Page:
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Posts Tagged ‘Keston Sutherland

Attention Span 2011 | Robert Stanton

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Rae Armantrout | Money Shot | Wesleyan | 2011

“Just” another incredible book from Armantrout, maybe even her greatest to date. Her best poems—personal favourites here include “Across,” “Fuel” “Soft Money,” “Exact” & “This Is”—are the best poems being written in America (& in American) right now.

Larry Eigner, ed. Curtis Faville & Robert Grenier | The Collected Poems of Larry Eigner | Stanford | 2010

A whole new way of seeing—& of thinking/feeling/recording what is seen. What more can one ask of a poet? I’m still ploughing through the four volume set, but this already feels like a major event in my reading life. . . .

Graham Foust | To Anacreon in Heaven | Minus A | 2010

Just when Foust’s more usual gallows-humour-driven expressionistic-minimalist style was in danger of edging into shtick, he diversifies—in this & in To Graham Foust on the Morning of His Fortieth Birthday (The Song Cave, 2010)—into sentence-by-sentence prose meditation, retaining his virtues in concision & upset but presenting them on a much bigger canvas. Like a colder Spicer, a more fucked-up Stevens, he rejuvenates the serial-poem-about-poetry-that’s-really-about-life for a more cynical age. Where will he go next?

Mark Ford | Six Children | Faber | 2011

What a strange, troubling & strangely moving volume this is. Ford’s poetry has been described as a cross between Ashbery’s & Larkin’s—fairly accurately, it must be said, although in itself this doesn’t prepare for the absolute oddness of such an amalgam. A deep student of the New York School, & of Ashbery in particular, Ford can’t summon the playfulness, optimism or confidence of his American forebears, replacing them with chilly despair, repressed anxiety & mortal dread. Death pervades—elegies to the poet’s father, a memorial to a friend & fellow poet—along with a new, for Ford, post-colonial nostalgia-slash-guilt. Like the title poem, which thrillingly instills an ambivalent Whitman with appropriate Miltonic splendor, this book works, & is curiously uplifting in its dejection. Also recommended, on a similarly morbid note: Paul Muldoon’s new volume, Maggot (Faber, 2011).

Barbara Guest | Forces of Imagination | Kelsey St. | 2003

Alongside Eigner & Zanzotto (see below), my third big, belated discovery of the year was, courtesy of John Wilkinson’s critical advocacy, Barbara Guest. I’m still working (wandering) through her Collected Poems, but this collection of “essays” and assorted reflections really caught my attention: a more convincing, fluid meeting of “theory” & “poetry” than any “Language” text I’ve ever encountered. True & precious abstraction. . . .

Geoffrey Hill | Clavics | Enitharmon | 2011

Fun to see—in this & in Oraclau | Oracles (Clutag, 2010)—Hill try to shoehorn his late-won, new-found wilder style back into strict forms (and formalists don’t come much stricter than George Herbert, the obvious model here). Clunky in places, outright bad in others, full of infelicities the younger Hill would never have countenanced, this volume is nevertheless full of a poetic liveliness a 79-year old High Anglican Oxford Professor of Poetry has no earthly right to access. Hills’ Oxford lectures have been enjoyable so far too, especially when he called for a crazier “Mad Meg” spirit he felt was lacking from contemporary British poetry. Maybe he should read more Keston Sutherland (see below).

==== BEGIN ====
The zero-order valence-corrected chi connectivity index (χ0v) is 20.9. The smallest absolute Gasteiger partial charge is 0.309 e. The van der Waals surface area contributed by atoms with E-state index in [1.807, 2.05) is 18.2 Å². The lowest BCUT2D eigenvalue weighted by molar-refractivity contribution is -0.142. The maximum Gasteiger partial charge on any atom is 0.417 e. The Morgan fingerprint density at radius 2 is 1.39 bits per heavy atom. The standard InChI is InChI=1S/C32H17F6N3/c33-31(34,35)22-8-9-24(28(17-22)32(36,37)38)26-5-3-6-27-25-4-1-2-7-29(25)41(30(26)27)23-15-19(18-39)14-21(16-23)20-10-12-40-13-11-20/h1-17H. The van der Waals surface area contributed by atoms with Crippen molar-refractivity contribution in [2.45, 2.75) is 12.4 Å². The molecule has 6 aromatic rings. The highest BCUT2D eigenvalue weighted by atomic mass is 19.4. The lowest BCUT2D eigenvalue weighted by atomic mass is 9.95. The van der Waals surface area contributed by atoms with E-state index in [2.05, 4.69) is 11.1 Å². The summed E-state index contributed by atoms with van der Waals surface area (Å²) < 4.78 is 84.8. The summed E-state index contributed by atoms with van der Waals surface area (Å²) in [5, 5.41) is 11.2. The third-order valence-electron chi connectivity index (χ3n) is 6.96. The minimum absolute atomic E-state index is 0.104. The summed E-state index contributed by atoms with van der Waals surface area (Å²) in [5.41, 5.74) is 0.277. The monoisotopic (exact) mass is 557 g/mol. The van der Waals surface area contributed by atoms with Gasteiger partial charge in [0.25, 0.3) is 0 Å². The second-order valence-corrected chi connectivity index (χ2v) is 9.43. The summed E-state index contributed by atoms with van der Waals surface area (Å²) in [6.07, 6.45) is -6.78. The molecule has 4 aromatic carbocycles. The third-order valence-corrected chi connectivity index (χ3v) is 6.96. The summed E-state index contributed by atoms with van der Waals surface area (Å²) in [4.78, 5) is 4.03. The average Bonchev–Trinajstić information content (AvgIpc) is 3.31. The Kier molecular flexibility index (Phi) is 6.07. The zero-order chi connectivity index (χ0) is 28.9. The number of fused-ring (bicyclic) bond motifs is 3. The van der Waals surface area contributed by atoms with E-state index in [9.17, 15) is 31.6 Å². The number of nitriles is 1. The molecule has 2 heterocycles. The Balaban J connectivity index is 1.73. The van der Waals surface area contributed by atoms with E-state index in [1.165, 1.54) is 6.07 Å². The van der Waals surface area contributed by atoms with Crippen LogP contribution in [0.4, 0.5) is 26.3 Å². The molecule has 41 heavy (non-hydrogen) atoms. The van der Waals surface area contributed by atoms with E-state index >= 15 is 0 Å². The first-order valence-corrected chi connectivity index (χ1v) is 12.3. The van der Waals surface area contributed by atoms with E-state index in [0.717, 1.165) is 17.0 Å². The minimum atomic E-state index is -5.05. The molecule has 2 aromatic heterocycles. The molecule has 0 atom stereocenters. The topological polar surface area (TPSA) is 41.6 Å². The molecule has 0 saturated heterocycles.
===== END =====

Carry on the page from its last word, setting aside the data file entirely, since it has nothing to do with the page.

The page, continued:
Joseph Massey | At the Point | Shearsman | 2011

Massey’s sophomore effort proves more of less can sometimes be more. In this case, a more structured, leaner, meaner & altogether poised survey of the same Californian territory already addressed in his impressive debut, Areas of Fog. The obvious byproduct & overflow of a long-sustained & concentrated observation, this new book nevertheless seems to be forever gesturing off at something larger, something just out of view. . . .

Jennifer Moxley | Coastal | The Song Cave | 2011

This should be insufferable: a “9/11” poem long on art & artistic survival techniques, short on political comment & commentary. Moxley, however, pulls it off (again). By tackling self-absorption head on, she somehow embodies, ennobles & transcends it all at once, producing a poem both diagnostic & exemplary in the process, something her less explicitly but more intrinsically narcissistic peers would struggle with. (Between this, the Foust text mentioned above & Peter Gizzi’s wonderfully titled Pinocchio’s Gnosis, The Song Cave gets my vote as press-of-the-year.)

J. H. Prynne | Sub Songs | Barque | 2010

After the bleak To Pollen and the (pleasingly) rebarbative Streak~~~Willing~~~Entourage ARTESIAN, these nine lyrics seem, presented in an elegant and generous outsize folio as they are, positively relaxed by recent Prynne standards. It’s all relative, of course:

……………………………………………….The place-work of
willed repeats gains a familiar tremor in jointure, we say
sustainable our mouth assents slave dental unbroken torrid reason
will commute previous and lie down. None more credible, mirror
make up flat sat batch pinup gruesome genome. Now get out.

Keston Sutherland | Stress Position | Barque | 2009

Slow on the uptake here, probably because Sutherland’s previous volume, 2007’s Hot White Andy, scared the hell out of me (blazing as it was). Stress Position is intense too, but in a more diffused manner, making room for a cast of thousands (Ali whoever, Black Beauty, Dot, etc.), a bouncy elastic form (seven line stanzas, roughly seven beat lines, the odd extended prose footnote) & numerous scenic shifts (public toilet-set sexual assault, yacht-based cooking contest, etc.). Like David Cronenberg rewriting The Rape of the Lock, Stress Position evades any pat analogy you can throw at it. My vote for it as poem of the year (2009) elects it king of something or other. The same terrain is roundly abused again in The Stats on Infinity (Crater, 2010) & his prose study Stupefaction (Seagull, forthcoming 2011) looks promising too. Best English-language poet of his generation? Quite possibly.

Christian Wiman | Every Riven Thing | Farrar | 2010